The concept of substance abuse isn’t a foreign one, but surprisingly, it’s not very well understood. This is especially true as it relates to men. For example, men are as likely as women to report using drugs and alcohol during adolescence, but twice as many men remain addicted after the age of 18.
The specific reasons for this discrepancy aren’t known, but it’s an alarming statistic nonetheless. When higher addiction rates are coupled with a “tough guy” attitude that prevents many men from seeking treatment, it’s a real crisis that doesn’t seem likely to abate anytime soon.
Addiction is a painful situation that destroys the lives of many men, their families, and their loved ones. Perhaps it stems from societal pressures and gender norms that teach men never to show weakness. It may also result from childhood physical or sexual abuse, which often goes unreported and therefore unresolved. While the possible causes vary, the path to recovery requires a holistic approach to true healing.
Dealing with Self
Many men aren’t exactly comfortable talking about their feelings or asking for help when they need it. Those are the things that are needed to break an addictive cycle, though. For a male addict, it might help to know that there are others in their situation and that they don’t have to be ashamed. It’s not a weakness, it doesn’t mean you’re less of a man, and you don’t have to fight it alone. It’s helpful to find an environment that will remove the stigma associated with addiction.
This is the approach of rehabilitation centers like Elevate Addiction Services. Dan Manson, Elevate’s CEO, stresses that the key to addiction recovery is to identify and solve the root cause, rather than treating the outward symptoms alone. To get patients to open up, he says that “Our goal is to remove labels entirely while you’re here,” so as to create an environment that’s conducive to healing. Elevate provides counseling and support for patients to deal with the emotional, spiritual, and physical issues that have caused their addiction.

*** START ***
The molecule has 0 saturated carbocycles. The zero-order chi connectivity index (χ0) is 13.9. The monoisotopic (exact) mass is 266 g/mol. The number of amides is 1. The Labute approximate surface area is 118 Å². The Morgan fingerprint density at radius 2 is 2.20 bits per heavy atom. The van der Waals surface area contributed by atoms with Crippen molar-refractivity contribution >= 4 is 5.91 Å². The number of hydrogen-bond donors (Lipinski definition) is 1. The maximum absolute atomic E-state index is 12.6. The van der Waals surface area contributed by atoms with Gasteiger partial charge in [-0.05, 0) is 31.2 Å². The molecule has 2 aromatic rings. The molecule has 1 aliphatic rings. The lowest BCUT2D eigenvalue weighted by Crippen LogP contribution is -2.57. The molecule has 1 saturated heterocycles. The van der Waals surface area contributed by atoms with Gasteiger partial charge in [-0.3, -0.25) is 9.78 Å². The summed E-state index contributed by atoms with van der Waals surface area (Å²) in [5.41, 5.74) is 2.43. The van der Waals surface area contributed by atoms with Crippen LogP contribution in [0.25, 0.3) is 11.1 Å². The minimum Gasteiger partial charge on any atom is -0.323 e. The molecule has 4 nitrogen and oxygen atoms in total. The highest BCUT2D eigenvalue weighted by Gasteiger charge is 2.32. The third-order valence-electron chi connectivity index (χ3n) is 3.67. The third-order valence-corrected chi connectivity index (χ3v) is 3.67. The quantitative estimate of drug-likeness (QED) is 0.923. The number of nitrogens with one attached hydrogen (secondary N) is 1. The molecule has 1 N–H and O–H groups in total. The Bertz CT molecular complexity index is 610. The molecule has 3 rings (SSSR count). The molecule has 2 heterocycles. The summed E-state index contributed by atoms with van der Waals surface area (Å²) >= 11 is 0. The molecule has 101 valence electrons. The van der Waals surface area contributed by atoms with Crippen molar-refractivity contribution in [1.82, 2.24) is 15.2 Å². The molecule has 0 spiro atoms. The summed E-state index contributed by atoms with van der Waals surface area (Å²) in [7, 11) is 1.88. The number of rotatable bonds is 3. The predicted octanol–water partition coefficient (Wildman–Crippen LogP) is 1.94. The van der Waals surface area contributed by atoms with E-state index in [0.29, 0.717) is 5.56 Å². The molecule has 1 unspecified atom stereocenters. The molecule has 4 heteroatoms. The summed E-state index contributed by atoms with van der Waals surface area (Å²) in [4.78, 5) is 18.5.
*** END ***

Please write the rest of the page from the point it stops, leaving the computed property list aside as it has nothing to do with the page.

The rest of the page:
Changing a Life
Getting clean is one thing, but staying that way can be the challenge of a lifetime. To do it, the addicted person needs not only to deal with the internal causes of their addiction but the external ones as well. This can also be a big challenge for the male substance abuser. Saying no to longtime friends or changing patterns of behavior is anathema to many men, and it’s a barrier to progress that must be overcome.
To find long-lasting success in recovery, the right environment must be maintained. It’s helpful to find a purpose to guide oneself. “Start from the bottom if you have to, but put yourself in a place that excites you and surround yourself with people who share your enthusiasm.”, says Dan, adding that “You won’t feel lonely anymore and you will eventually feel less and less need to escape to drugs because your life is fun and exciting and you are connecting with people who share your interests.”
Refusing to Remain a Statistic
As previously noted, many of the things that work well in ending addiction aren’t strengths of the traditional male. The statistics make it critical that men find a way to get help and be helped despite their reticence, though.
They should look at it from the reverse perspective; that real weakness is ceding control of oneself to an addiction, and that a real “tough guy” should refuse to give in to it. It’s only then that the changes that are necessary to make a lasting difference will be possible. It’s time for men to face the problem of substance abuse head on, and win the fight for good, whatever it takes.
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